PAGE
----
Recessions and Government Spending
If an economy is in or is heading towards a recession, governments will often increase their spending to stimulate the economy. Demand for goods and services thus increases, causing businesses to hire more workers, to increase the low inventories of goods or lack of services available. Since more people are now working than before, these people have more money to spend and the economy will be stimulated even more. There are three ways for governments to pay for what they spend: print more money, raise taxes or borrow the money. During a recession, governments can print more money and then spend it to help the economy get back to full employment output. The problem with this approach is that when all of this extra money gets spent it tends to drive up prices, which is inflation. If the government can print a lot more money and start spending it before people realize it, it will stimulate the economy in the short run, until people respond to this policy by raising prices. Raising taxes is another way for governments to pay for things they’ve purchased in order to stimulate the economy. However, when you raise taxes, people have less disposable and discretionary income, and they spend less. This policy may work to some extent in the short run. The most popular way for the government to stimulate the economy through government spending, is to borrow money and then spend it. Eventually that borrowed money has to be paid back, along with interest. One reason that you can be confident that the government will pay back is because their borrowing is secured by future tax revenues. Governments will often refinance their bonds coming due by simply issuing new bonds to pay the due ones. This is called rolling over the debt and is common.
Lower Interest Rates
Lower interest rates stimulate consumer spending by making it more attractive to borrow money to purchase houses, automobiles or other household items. Businesses respond to lower interest rates because investment projects that were not profitable, become profitable. It buys government bonds to increase the money supply. The increased money supply causes interest rates to fall.
Money Supply and the Federal Reserve
In the United States, changes in the money supply are controlled by the Federal Reserve Bank. This bank is often referred to as the Federal Reserve or the Fed. The Fed has the exclusive right to print currency in the United States, but when it wants to change the money supply it uses a more subtle approach called open-market operations.
When the Fed buys and sells U.S. government bonds, it is engaging in open-market operations. If the Fed wants to increase the money supply, it buys bonds on the open (public) bond market. To buy bonds, the Fed must pay cash, which circulates more money in the economy. Conversely, if the Fed wants to decrease the money supply, it sells bonds. Those who purchase those bonds pay cash that then becomes removed from circulation when the Fed stores it in its vault.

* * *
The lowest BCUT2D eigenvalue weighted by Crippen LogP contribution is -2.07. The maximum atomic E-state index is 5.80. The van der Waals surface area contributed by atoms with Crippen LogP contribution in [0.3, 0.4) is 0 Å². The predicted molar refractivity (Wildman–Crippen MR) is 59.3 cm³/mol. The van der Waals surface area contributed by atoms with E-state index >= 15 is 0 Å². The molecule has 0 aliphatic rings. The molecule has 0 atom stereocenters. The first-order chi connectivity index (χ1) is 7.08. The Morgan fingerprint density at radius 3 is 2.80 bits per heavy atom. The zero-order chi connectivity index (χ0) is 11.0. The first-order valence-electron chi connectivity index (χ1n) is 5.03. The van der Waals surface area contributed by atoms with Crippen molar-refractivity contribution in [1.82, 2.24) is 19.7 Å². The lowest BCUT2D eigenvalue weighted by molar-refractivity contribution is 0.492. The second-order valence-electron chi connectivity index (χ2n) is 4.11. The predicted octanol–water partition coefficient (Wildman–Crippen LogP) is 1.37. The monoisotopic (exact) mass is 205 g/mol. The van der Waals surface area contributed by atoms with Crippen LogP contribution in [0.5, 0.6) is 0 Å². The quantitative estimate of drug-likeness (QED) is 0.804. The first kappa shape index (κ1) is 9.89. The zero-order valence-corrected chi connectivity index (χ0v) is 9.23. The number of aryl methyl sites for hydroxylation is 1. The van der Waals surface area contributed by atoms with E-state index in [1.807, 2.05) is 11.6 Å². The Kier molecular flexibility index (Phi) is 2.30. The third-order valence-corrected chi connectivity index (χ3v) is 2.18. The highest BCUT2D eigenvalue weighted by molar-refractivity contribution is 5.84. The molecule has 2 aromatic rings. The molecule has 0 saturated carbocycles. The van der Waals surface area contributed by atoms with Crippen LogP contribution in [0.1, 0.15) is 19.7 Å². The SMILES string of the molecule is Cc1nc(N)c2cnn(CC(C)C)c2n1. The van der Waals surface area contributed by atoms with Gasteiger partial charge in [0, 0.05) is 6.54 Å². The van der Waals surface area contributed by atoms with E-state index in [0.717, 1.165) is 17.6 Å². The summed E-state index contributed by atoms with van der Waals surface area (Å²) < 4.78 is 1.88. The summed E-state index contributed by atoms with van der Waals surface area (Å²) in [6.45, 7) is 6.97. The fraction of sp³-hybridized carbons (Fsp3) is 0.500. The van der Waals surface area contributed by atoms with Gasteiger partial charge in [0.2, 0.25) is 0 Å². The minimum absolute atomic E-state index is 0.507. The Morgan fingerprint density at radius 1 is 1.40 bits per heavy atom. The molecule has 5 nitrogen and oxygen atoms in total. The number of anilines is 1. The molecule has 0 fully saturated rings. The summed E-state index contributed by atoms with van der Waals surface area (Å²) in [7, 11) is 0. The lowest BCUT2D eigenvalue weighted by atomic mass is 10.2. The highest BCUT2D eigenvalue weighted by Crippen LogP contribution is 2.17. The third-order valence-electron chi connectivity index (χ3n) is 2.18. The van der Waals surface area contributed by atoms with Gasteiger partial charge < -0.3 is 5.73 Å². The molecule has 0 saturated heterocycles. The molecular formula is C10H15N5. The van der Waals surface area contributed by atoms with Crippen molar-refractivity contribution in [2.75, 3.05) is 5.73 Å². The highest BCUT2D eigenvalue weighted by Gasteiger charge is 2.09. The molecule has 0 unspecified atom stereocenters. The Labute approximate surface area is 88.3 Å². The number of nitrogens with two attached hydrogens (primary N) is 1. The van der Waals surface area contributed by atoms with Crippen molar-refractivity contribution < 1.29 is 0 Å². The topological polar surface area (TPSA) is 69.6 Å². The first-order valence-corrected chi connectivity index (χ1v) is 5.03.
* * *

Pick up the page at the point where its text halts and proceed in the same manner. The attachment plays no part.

Monetary policy is the manipulation of the money supply and interest rates by governments in order to stabilize or stimulate the economy. Governments will change the supply of money in order to change the price of borrowing money, in order to manipulate interest rates. The basics of supply and demand apply here. The equilibrium interest rate is determined by the intersection of the money demand curve with the money supply curve. If the money supply suddenly increases, the price of money falls. Since the price of money is the interest rate, you can say that governments can influence the interest rate in a downward direction by increasing the money supply. In the United States the Federal Reserve relies on open-market operations to change the money supply and ultimately interest rates. If the Fed wants to stimulate the economy as a result of borrowing by businesses for investment projects and borrowing by consumers to buy things, it can buy government bonds in order to increase the money supply, which causes interest rates to fall (and bond prices to rise), which causes more businesses and people to borrow and spend. This increased spending helps to pull the economy out of a recession because increased spending creates more demand for goods and services, which causes companies to hire more workers (or entrepreneurs to start businesses) to bring the economy back to full employment output.
Rational Expectations Limit Monetary Policy
Monetary policy can work, but only to a certain point. The government’s ability to use it by increasing in the money supply to stimulate the economy is limited by rational expectations and the fears that people have about inflation. Investors know that increases in the money supply can cause inflation. Investors don’t like periods of high inflation when they’ve invested money in financial securities at a fixed rate of return. As a result of this, the U.S. Federal Reserve has to increase the money supply only moderately.